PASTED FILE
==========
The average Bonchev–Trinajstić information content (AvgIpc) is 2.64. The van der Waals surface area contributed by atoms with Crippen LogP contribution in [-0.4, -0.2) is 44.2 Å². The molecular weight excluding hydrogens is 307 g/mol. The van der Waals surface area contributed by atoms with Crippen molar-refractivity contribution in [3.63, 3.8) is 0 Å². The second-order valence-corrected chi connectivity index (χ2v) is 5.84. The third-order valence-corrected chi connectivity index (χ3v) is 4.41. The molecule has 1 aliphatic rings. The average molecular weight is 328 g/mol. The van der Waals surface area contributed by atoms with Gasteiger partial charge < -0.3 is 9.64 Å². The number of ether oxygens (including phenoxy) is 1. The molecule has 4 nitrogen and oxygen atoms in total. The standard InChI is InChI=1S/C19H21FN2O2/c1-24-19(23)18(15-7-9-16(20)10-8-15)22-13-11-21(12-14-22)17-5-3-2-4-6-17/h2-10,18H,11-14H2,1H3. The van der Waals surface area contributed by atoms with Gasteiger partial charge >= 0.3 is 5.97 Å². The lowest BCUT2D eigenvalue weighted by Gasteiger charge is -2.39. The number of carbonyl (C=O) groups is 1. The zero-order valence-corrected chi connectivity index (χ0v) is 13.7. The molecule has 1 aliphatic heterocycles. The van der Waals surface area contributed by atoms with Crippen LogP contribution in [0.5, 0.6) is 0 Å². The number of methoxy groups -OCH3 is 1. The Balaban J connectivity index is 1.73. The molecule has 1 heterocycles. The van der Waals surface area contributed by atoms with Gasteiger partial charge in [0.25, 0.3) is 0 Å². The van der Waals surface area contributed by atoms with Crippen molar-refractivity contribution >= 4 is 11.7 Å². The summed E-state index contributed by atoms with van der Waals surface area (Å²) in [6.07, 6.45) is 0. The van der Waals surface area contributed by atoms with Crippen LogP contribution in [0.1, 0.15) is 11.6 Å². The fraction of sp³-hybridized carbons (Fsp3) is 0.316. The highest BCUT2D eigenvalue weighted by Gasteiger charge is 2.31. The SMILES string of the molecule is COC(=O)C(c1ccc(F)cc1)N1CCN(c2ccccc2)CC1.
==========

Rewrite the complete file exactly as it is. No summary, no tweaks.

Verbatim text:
The average Bonchev–Trinajstić information content (AvgIpc) is 2.64. The van der Waals surface area contributed by atoms with Crippen LogP contribution in [-0.4, -0.2) is 44.2 Å². The molecular weight excluding hydrogens is 307 g/mol. The van der Waals surface area contributed by atoms with Crippen molar-refractivity contribution in [3.63, 3.8) is 0 Å². The second-order valence-corrected chi connectivity index (χ2v) is 5.84. The third-order valence-corrected chi connectivity index (χ3v) is 4.41. The molecule has 1 aliphatic rings. The average molecular weight is 328 g/mol. The van der Waals surface area contributed by atoms with Gasteiger partial charge < -0.3 is 9.64 Å². The number of ether oxygens (including phenoxy) is 1. The molecule has 4 nitrogen and oxygen atoms in total. The standard InChI is InChI=1S/C19H21FN2O2/c1-24-19(23)18(15-7-9-16(20)10-8-15)22-13-11-21(12-14-22)17-5-3-2-4-6-17/h2-10,18H,11-14H2,1H3. The van der Waals surface area contributed by atoms with Gasteiger partial charge >= 0.3 is 5.97 Å². The lowest BCUT2D eigenvalue weighted by Gasteiger charge is -2.39. The number of carbonyl (C=O) groups is 1. The zero-order valence-corrected chi connectivity index (χ0v) is 13.7. The molecule has 1 aliphatic heterocycles. The van der Waals surface area contributed by atoms with Crippen LogP contribution in [0.5, 0.6) is 0 Å². The number of methoxy groups -OCH3 is 1. The Balaban J connectivity index is 1.73. The molecule has 1 heterocycles. The van der Waals surface area contributed by atoms with Gasteiger partial charge in [0.25, 0.3) is 0 Å². The van der Waals surface area contributed by atoms with Crippen molar-refractivity contribution >= 4 is 11.7 Å². The summed E-state index contributed by atoms with van der Waals surface area (Å²) in [6.07, 6.45) is 0. The van der Waals surface area contributed by atoms with Crippen LogP contribution in [0.1, 0.15) is 11.6 Å². The fraction of sp³-hybridized carbons (Fsp3) is 0.316. The highest BCUT2D eigenvalue weighted by Gasteiger charge is 2.31. The SMILES string of the molecule is COC(=O)C(c1ccc(F)cc1)N1CCN(c2ccccc2)CC1.